406102.fig.001
Figure 1: CT guided lung biopsy showed H&E (hematoxylin and eosin) and PAS (periodic acid-schiff) positive amorphous eosinophilic material suspicious for amyloid. Initial staining with congo red was negative. However, it stained positively with Thioflavin T stain and had weak green birefringence under polarized light.
406102.fig.002
Figure 2: Brain biopsy was positive for eosinophilic material (similar to the lungs) but negative for congo red and thioflavin T stain.

Patient was initially treated with ampicillin and gentamycin for possible endocarditis. Later, he was switched to vancomycin, meropenem, and ciprofloxacin for possible health care acquired pneumonia. Also, he was started on amphotericin B after blood cultures revealed candida. Whether a more diffuse disease such as systemic amyloidosis is present was not confirmed, as the family refused any further diagnostic procedures that are not relevant to the acute care of the patient in a context of a deteriorating clinical picture. Despite all antifungals and supportive measures, he failed weaning trials and remained on ventilator support. A tracheostomy was suggested. However, after extensive discussions, the family refused. On day 29, health care proxy decided to withdraw all life support measures based on the patient’s previous wishes who did not want to be kept alive on a ventilator. Finally, the patient had a terminal wean after these events, and the family refused any autopsies.

3. Discussion

As we discussed above, MGUS is found in around 1% of persons who are 50 years or older and is defined by the presence of a serum monoclonal protein concentration less than 3 g/dL. MGUS of IgM class can progress to lymphoma and Waldenstrom macroglobulinemia; whereas IgA and IgG can progress to primary amyloidosis or multiple myeloma. B cell lymphoproliferative disorders can cause AL (light chain) amyloidosis, which is very rarely reported in MGUS [1, 4]. Depending on the type of antibodies secreted, immunoglobulin deposition diseases can be divided into light chain amyloidosis (AL), heavy chain amyloidosis (AH), non-amyloid forms of light chain deposition diseases (LCDD), and heavy chain deposition diseases (HCDD). Coexistence of the amyloid and non-amyloid deposits is very rare, and was first described by Gallo et al. as “monoclonal immunoglobulin deposition diseases” [5].

Biclonal gammopathy was described in less than 3 percent of the Mayo clinic MGUS series [3]. The clinical course and behavior were not significantly different. Our patient had high levels of IgG 3730 mg/dL (range: 751–1560 mg/dL) and IgA 619 (range: 82–453 mg/dL). Immunofixation was positive for kappa chains which was consistent with the amyloid deposits in the lungs. These were highly positive for the kappa immunostaining. Therefore, we can suggest that one of the contributing causes for the respiratory failure in our case might have been the amyloidosis itself.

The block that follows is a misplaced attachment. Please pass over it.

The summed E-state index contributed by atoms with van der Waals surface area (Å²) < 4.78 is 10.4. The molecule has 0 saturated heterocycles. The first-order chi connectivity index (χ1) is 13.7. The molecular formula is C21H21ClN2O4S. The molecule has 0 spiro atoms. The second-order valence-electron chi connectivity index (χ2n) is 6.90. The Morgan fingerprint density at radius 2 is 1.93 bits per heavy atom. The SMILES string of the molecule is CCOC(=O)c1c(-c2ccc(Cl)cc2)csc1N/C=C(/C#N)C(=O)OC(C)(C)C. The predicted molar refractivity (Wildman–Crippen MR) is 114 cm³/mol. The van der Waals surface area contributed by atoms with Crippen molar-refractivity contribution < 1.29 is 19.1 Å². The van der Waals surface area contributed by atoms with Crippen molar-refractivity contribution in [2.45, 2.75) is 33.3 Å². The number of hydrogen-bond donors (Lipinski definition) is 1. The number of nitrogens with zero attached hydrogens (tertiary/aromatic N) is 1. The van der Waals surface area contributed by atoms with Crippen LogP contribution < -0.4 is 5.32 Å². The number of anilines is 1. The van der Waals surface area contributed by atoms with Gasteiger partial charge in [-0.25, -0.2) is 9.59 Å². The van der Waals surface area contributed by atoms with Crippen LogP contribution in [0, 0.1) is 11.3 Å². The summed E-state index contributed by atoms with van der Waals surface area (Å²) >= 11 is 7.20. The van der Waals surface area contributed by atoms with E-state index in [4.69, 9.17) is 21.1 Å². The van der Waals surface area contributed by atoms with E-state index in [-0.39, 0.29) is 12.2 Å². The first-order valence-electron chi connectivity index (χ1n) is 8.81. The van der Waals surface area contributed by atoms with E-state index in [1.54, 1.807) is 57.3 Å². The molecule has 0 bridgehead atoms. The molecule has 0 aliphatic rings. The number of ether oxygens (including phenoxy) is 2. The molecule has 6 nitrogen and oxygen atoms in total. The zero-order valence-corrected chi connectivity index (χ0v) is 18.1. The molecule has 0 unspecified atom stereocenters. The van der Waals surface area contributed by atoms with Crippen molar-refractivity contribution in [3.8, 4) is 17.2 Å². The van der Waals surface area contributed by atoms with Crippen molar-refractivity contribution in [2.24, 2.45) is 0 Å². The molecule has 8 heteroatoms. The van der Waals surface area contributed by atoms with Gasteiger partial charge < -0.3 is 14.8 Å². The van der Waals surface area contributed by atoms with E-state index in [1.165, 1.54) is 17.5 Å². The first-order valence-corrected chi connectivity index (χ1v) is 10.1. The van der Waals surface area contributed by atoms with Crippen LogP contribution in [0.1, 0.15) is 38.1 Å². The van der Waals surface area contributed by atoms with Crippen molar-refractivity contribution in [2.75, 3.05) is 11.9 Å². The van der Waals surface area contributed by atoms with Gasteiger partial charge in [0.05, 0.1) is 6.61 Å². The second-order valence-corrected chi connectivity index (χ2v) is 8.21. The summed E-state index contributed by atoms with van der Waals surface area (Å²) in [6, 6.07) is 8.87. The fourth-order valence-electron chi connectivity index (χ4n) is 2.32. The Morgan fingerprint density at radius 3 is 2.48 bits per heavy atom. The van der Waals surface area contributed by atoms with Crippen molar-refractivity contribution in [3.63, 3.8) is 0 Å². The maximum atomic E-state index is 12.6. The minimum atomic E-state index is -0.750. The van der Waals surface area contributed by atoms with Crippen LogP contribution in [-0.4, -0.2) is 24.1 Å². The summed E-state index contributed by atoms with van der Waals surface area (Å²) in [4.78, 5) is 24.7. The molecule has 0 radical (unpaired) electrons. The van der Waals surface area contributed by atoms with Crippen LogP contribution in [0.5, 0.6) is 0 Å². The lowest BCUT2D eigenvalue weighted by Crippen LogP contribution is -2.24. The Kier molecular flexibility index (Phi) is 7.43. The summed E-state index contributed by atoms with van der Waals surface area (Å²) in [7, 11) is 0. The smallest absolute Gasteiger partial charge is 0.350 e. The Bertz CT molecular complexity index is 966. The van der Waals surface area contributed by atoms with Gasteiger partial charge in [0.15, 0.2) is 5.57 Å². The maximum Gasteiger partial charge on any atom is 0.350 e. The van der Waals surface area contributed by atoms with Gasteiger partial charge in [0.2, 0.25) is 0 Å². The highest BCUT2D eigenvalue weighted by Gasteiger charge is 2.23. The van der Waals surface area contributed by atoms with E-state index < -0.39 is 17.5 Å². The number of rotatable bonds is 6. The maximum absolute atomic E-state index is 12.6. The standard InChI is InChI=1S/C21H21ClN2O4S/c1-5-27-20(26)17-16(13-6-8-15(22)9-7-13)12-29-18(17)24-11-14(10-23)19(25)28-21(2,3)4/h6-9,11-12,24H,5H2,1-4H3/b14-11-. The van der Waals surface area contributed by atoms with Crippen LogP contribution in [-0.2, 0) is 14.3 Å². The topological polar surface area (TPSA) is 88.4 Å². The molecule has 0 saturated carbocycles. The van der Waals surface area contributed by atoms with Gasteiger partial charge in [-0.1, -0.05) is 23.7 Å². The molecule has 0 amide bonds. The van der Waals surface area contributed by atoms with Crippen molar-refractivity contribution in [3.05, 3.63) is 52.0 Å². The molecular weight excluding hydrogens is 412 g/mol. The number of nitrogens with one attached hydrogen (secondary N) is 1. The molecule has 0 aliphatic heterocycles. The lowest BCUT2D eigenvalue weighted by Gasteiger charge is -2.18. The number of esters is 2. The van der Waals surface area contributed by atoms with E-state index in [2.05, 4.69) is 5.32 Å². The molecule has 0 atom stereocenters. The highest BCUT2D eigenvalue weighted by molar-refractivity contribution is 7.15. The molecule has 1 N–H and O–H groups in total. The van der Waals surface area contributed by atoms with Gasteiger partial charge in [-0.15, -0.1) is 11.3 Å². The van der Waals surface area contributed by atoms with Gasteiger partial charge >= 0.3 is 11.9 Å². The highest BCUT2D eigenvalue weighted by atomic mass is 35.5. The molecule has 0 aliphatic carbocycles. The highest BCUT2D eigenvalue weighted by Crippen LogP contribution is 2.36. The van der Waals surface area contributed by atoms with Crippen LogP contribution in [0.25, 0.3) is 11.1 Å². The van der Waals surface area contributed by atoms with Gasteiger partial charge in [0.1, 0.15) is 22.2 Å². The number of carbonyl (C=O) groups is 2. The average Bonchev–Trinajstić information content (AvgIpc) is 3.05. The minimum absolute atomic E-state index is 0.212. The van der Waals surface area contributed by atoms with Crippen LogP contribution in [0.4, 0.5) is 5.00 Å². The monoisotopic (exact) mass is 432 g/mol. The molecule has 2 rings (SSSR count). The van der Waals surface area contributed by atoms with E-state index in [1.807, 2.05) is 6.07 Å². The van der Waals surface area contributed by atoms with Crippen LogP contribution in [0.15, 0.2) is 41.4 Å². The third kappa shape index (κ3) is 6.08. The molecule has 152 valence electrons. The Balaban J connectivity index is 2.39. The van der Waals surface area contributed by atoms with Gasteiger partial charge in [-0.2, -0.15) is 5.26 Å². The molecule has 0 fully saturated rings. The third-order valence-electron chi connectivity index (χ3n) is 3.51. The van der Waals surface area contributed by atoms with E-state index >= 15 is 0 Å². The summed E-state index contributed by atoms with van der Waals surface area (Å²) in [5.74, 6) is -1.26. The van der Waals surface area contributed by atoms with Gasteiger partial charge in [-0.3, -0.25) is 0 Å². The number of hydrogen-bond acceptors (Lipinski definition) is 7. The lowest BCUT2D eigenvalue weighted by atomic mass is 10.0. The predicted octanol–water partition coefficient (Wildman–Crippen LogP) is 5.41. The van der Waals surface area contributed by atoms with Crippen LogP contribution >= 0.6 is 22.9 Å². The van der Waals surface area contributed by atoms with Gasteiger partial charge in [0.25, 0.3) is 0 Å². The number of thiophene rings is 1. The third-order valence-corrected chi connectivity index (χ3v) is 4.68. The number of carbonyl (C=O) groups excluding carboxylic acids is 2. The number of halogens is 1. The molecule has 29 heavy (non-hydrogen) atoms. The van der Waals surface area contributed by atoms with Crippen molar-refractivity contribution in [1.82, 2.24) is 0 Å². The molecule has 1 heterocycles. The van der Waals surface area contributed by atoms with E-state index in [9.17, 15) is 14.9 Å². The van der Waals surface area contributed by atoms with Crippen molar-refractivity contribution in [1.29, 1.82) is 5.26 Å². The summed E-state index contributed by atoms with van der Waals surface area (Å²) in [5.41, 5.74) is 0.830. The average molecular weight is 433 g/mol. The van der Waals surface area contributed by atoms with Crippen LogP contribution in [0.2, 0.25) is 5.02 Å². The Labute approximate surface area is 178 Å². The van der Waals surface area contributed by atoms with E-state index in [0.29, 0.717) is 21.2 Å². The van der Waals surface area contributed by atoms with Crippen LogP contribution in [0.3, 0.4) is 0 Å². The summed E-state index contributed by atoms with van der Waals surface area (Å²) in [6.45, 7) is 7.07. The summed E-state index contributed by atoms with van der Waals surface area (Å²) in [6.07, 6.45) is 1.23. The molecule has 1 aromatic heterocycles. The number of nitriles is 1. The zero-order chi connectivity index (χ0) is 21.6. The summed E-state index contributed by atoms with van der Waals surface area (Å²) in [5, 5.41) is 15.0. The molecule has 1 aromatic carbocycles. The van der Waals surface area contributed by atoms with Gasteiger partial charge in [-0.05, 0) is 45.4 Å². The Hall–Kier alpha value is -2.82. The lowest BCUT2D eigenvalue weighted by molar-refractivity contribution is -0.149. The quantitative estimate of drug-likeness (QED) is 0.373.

Also, found in our patient was multiple organizing hemorrhagic brain lesions suspicious for metastasis. However, no primary tumor was found and there was no evidence of lymphoproliferative diseases in the brain or lung biopsies. Hemorrhage in patients with MGUS can be secondary to amyloidosis or cryoglobulinemia. However, finding of eosinophilic non-amyloid material possibly suggests “Aggregoma” which is a very rare entity, only described once previously in the literature, as per our knowledge [4]. Amyloid depositions seen in plasma cell dyscrasias can lead to amyloid angiopathy and secondary hemorrhagic lesions [6, 7]. Light chain deposition diseases might mimic amyloidosis, leading also to bleeding susceptibilities [6, 7]. Our patient might have light chain deposition disease in the brain that did not lead to amyloidosis itself. However, this disease might have been the cause of significant parenchymal hemorrhages.

Further workup in order to define the exact nature of these depositions, like immunohistochemistries, ultra-structural analysis, and mass spectrometry, was not done, mainly due to technical and technological limitations in our institution. Also, we cannot rule out a possible systemic amyloidosis as no further diagnostic testing such as a fat pad biopsy was done. The family refused any workup that is not relevant to the acute care of the patient who was in a critical condition. Also, the final diagnosis was not ascertained as the autopsy was refused.

Although there were some indicators predicting the risk of progression to Multiple Myeloma (serum protein M 1.5, non-IgG MGUS), till now, there is no known indicators predicting the odds of amyloidosis formation. Periodic monitoring of MGUS is advised, but there is currently no recommended optimal intervals. Many experts recommend routine follow-up between 6 and 12 months. This is based mainly on the potential risk for multiple myeloma progression.

4. Conclusion

This case describes two organ specific presentations related to the MGUS disease: amyloid deposition in the lung and non-amyloid eosinophilic deposition in the brain. The possibility of a presence of systemic amyloidosis and the final confirmation of the nature of the non-amyloid depositions in our case were not ascertained, mainly due to the refusal by the family for any autopsies or any further diagnostic procedures, but also view the lack of technological availabilities, mainly staining subtypes in our institution.

Knowing that the course of MGUS can be potentially complicated by amyloidosis, peripheral neuropathies, and multiple myeloma transformations, a scheduled follow-up of these patients is always necessary. Further research is needed in order to establish the optimal treatment guidelines for the complications and diseases related to MGUS.

Consent

Written informed consent was obtained from the patient’s next of kin for publication of this case report and accompanying images. A copy of the written consent is available for review by the Editor-in-Chief of this journal.

Competing Interests

The authors declare that they have no competing interests.

Author’s Contributions

N. Desai, G. Vatandoust, R. Said, T. Terjanian, and F. Abi-Fadel were involved in the care of the patient, and in establishing the diagnosis. N. Desai and F. Abi-Fadel reviewed the literature, and collaborated in writing the paper. A. Gottesman and T. Terjanian provided the final review of the paper. All authors read and approved the final paper.